Spread across 3,100 square feet at Brigade Road, the store – targeting 16-60 years old urban affluent – stocks colour cosmetics, skin, nail, bath and hair care products as also men’s fragrances, in the price range of Rs 1,500-50,000. There are over 30 international products in the store and by the year-end, the company will add 30 more.
“Our product line includes international labels like Patrica Milton from Italy and Europe, Leonor Grey from Paris, Bloom Cosmetics from Australia, and Allure and Barielle from the US. We also plan to have the exclusive rights to retail more such brands in India,” UK Singh, board member, told Indiaretailing.
Bare Body Essentials will not only be a retail outlet, but will also serve as a grooming salon and offer exclusive range of treatments as also the treatment products for men. The outlet will offer free make-up consultation as well as personalised grooming service. The company has roped in leading consultants for this specialised service and also has its own research centre in Bangalore, which will be the brand’s key consultant.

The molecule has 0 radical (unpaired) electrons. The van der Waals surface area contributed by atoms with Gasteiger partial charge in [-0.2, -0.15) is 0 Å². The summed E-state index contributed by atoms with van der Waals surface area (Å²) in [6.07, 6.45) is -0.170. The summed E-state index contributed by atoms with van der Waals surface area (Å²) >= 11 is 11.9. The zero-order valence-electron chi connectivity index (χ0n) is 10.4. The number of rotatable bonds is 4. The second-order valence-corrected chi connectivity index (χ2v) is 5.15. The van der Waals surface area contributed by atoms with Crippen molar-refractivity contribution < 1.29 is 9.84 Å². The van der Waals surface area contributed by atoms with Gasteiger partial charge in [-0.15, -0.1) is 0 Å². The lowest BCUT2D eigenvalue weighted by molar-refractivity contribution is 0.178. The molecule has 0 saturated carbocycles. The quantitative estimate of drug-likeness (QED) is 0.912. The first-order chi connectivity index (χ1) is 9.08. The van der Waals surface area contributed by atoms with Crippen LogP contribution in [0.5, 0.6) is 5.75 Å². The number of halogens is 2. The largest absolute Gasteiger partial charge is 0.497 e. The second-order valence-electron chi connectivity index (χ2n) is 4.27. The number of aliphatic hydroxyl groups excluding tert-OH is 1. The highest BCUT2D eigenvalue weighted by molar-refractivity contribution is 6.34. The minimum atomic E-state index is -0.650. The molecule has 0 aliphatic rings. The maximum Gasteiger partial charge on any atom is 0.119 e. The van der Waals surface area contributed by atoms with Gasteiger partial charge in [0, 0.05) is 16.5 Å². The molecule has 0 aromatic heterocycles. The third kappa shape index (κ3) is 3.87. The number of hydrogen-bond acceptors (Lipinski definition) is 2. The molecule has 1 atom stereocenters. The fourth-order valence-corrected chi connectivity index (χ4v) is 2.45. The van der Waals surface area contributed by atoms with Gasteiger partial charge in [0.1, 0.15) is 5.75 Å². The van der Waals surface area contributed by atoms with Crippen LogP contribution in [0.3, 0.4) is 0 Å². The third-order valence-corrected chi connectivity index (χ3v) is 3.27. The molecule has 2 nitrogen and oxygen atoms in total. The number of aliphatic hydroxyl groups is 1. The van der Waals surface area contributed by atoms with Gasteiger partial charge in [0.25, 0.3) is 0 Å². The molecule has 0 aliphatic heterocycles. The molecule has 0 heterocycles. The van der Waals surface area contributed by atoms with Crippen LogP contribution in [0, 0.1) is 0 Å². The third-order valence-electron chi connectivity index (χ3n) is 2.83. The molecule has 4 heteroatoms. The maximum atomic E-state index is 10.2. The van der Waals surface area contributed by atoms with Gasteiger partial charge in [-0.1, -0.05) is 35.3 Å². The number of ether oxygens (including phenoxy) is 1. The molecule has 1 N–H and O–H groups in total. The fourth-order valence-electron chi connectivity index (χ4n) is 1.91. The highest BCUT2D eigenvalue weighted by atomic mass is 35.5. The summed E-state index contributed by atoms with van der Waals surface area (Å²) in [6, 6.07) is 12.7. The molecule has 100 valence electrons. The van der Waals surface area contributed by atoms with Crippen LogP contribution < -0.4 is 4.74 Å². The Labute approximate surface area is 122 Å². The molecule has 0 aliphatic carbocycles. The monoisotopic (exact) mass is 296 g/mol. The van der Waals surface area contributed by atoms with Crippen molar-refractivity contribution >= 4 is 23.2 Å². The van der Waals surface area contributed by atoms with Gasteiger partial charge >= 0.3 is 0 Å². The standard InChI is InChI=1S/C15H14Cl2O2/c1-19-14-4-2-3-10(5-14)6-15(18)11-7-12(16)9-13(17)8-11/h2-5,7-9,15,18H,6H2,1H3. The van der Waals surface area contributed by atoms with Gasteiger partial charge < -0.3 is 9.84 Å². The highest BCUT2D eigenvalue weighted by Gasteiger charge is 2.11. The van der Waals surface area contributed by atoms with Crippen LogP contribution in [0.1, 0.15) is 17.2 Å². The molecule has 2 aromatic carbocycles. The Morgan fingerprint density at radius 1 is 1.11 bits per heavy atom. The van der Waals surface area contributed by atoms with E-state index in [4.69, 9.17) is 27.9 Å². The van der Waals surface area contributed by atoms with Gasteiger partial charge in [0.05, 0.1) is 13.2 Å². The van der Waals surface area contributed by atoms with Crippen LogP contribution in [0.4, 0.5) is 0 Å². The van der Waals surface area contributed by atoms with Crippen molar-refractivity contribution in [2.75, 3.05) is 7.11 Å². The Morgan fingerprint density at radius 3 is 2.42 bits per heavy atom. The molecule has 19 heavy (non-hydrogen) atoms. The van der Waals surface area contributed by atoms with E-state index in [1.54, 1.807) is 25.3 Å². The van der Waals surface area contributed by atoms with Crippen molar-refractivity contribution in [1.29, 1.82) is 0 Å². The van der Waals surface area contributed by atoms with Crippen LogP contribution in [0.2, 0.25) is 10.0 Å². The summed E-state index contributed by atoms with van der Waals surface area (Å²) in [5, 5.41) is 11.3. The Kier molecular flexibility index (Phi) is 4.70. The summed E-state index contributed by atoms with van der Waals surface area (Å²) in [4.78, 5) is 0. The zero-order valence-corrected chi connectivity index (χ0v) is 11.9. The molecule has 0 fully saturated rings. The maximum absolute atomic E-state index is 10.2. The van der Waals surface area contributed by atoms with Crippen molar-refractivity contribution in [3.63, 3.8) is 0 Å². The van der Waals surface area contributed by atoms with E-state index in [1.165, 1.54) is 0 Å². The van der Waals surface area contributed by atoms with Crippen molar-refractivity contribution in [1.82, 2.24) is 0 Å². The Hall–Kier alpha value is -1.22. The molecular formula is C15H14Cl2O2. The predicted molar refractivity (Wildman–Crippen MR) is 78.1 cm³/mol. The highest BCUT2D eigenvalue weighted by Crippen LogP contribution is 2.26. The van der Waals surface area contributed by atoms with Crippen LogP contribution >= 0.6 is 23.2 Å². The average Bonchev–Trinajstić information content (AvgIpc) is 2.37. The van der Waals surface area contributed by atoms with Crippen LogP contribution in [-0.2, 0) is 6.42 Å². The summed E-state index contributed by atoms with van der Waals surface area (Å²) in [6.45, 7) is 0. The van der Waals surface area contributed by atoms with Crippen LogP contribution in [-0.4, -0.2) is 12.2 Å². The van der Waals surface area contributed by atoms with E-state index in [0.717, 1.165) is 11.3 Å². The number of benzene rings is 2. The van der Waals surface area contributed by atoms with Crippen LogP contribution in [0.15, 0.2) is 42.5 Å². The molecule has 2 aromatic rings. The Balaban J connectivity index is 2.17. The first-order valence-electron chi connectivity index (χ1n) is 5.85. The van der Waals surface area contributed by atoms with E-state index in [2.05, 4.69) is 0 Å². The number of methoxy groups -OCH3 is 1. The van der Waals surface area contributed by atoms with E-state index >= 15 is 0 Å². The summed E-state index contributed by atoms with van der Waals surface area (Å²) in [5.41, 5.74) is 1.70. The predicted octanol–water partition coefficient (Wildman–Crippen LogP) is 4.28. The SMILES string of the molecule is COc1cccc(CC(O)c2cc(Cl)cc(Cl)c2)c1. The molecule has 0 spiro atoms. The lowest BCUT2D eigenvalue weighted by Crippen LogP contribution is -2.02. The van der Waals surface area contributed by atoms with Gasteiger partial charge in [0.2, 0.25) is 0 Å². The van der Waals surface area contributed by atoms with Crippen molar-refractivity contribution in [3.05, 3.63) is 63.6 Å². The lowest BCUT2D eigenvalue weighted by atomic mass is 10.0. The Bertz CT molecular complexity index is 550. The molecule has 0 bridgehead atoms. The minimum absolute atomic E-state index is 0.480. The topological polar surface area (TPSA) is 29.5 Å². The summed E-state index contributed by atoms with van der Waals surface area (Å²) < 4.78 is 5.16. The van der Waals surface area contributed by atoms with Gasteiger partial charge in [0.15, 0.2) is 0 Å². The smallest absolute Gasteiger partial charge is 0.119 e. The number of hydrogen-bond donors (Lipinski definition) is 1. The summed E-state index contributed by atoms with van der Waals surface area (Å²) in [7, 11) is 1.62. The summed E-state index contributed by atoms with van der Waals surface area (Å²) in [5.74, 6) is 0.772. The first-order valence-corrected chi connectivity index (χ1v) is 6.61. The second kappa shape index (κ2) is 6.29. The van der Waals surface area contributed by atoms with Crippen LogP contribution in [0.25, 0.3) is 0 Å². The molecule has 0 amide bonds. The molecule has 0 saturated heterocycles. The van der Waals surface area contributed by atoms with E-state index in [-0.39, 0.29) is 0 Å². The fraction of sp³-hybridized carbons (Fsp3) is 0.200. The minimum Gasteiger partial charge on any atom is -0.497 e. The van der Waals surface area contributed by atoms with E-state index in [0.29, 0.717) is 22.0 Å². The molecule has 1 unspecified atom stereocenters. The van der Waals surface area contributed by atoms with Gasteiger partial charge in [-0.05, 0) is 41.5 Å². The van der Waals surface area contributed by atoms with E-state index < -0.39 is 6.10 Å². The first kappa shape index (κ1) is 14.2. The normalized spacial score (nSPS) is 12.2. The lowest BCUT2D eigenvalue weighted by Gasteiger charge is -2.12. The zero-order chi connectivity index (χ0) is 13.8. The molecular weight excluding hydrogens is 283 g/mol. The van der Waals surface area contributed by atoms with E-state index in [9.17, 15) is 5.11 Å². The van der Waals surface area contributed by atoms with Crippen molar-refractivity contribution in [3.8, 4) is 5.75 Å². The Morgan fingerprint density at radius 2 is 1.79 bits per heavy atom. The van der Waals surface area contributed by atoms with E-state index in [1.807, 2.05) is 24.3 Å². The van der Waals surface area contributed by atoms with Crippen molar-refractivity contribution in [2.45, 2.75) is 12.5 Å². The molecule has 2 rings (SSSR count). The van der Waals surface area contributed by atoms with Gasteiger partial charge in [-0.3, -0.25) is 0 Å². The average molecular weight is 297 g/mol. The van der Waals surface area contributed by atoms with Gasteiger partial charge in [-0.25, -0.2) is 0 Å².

“Men are also health- and appearance-conscious, and are driving the growth of the beauty and personal care retail segment, so we have the whole treatment system for them in our salon,” said Singh.
Discussing the company’s growth plans, Singh said, “We are expecting a turnover of over Rs 30 lakh by end of this year. Later, through franchisee route, we will open around 19 stores across major cities of India.”
On the cards are seven stores by May 2008 in cities including Mumbai, Chennai, Delhi, Hyderabad and Kolkata. The Mumbai outlet will be launched in December, retail space of about 4,000 square feet being already reserved for the same.
According to Images India Retail Report 2007, the total Indian health and beauty care services market is pegged at Rs 3,300 crore, out of which the organised sector accounts for about 10.6 per cent. While the total health and beauty segment in India is presently estimated to grow at nearly 15 per cent, the organised sector grew by 53 per cent in 2006 over 2005.
— Amrita Datta, Bangalore Bureau